Des Lewis has encountered the epi-center of The Weird, Eric Basso’s hypnotic and immersive “The Beak Doctor,” which is moving over and through him like an endless mist from which objects and people assemble, accrete, and dissipate again…
This week on WFR, we are posting all of our content today, Monday, as we will be away for the US Thanksgiving holiday. Thus, an embarrassment of riches for you to explore, including fiction, nonfiction, and comics. Our specific focus is on Michel Bernanos’ “The Other Side of the Mountain.” We have on offer a short appreciation of “The Other Side…” by Jeffrey Ford, a longer examination by Edward Gauvin, and Gio Clairval’s essay that includes her thoughts on translating ”The Other Side…” for The Weird compendium. These pieces overlap to some extent but each has it’s own unique slant.
We are also happy to have a long essay by António Monteiro that serves as a general introduction to Jean Ray’s work, and some samples of his fiction. Finally, we’re running Jeffrey Thomas’s “The Fork,” originally published in the World Fantasy Award-winning anthology Leviathan 3. (Leah Thomas’ “Reading the Weird” returned this weekend with episode #4, “The Aleph.”
Next week and beyond, you can expect fiction from Kathe Koja, Steve Rasnic Tem, and Tanith Lee, appreciations of Amos Tutuola and Daphne du Maurier, essays by Reza Negarestani and Mark Valentine, the work of Sarban, and much more. We will return with more content on November 29, a Tuesday.
One aspect of the Bernanos and much other weird fiction is a sense of strange beauty even in the midst of horror or unease. This is an element that we will return to again and again here at WFR.com, and the following excerpt from our introduction to The Weird compendium seems like an appropriate companion to this week’s content…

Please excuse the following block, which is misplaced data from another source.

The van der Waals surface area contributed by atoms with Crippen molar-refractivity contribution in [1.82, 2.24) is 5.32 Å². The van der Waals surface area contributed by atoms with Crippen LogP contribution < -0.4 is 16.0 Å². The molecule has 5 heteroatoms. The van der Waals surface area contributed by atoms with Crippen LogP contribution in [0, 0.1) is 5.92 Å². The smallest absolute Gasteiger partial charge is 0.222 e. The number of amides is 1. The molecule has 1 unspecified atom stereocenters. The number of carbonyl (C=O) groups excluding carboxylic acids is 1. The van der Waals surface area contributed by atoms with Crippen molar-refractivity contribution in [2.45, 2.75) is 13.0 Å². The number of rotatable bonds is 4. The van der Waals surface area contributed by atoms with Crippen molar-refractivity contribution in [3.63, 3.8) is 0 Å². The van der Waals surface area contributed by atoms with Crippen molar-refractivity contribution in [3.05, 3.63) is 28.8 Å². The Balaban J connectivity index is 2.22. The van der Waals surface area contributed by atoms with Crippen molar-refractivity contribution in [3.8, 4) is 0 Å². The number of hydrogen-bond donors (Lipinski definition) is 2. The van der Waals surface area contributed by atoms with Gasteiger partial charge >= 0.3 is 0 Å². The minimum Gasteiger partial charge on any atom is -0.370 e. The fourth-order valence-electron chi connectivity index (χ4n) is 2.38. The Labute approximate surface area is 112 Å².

[Out of The Weird can] come the strangely beautiful intertwined with terror. Reverie or epiphany, yes, but dark reverie or epiphany — not the lightness of “I wandered lonely as a cloud” but the weight of, for example, seminal early twentieth-century weird writer and artist Alfred Kubin’s sensation of being “overcome…by a dark power that conjured up before my mind strange creatures, houses, landscapes, grotesque and frightful situations.” The Weird can be transformative — sometimes literally — and it entertains monsters while not always see them as monstrous. It strives for a kind of understanding even when something cannot be understood, and acknowledges that failure as sign and symbol of our limitations.
Usually, the characters in weird fiction have either entered into a place unfamiliar to most of us, or have received such hints of the unusual that they become obsessed with the weird. Whether It exists or not, they have fallen into dialogue with It; they may pull back from the abyss, they may decide to unsee what they saw, but still they saw it…
These writers came from vastly different backgrounds, but were bound together by some common impulse in their imaginations, some need to make sense of “the fearful and fascinating mystery” that is life, in a particular way. For their efforts, a disproportionate number of them died in poverty and were marginalized as outsider artists or hacks — with the strangest (read: the most imaginative) ignored or misunderstood even within the already cast-out genres of SF/Fantasy/Horror. Some were shot or sent to death camps during times of war. Too many committed suicide, sometimes driven there by an impulse closely tied to the unique nature of their creativity. A lucky few gained popularity and a wide readership for their efforts.
What all of these writers, and the writers who would come after them shared was some element of the visionary in their writing, some impulse or worldview that catapulted them beyond the every-day. In some, it is expressed in their writing as just a glimmer or glint from a deep well. In others it is a great, raging fire at the center of their work. In either instance, subtle or bold, The Weird acknowledges that our search for understanding about worlds beyond our own…Did these writers believe in the supernatural elements they described? In some cases, the evidence would suggest, yes. In the majority, the impulse to entertain combined with the impulse to remind readers of the strangeness of the world and the limits of our understanding of it. A few simply saw the world so differently that what to them seemed normal strikes readers as deeply weird. In some strands, The Weird represents a clear quest not just to understand the inexplicable; it represents a fascination that at times embraces strangeness, eschewing the terror of such a search. Many of these stories hold up to repeated readings for this reason.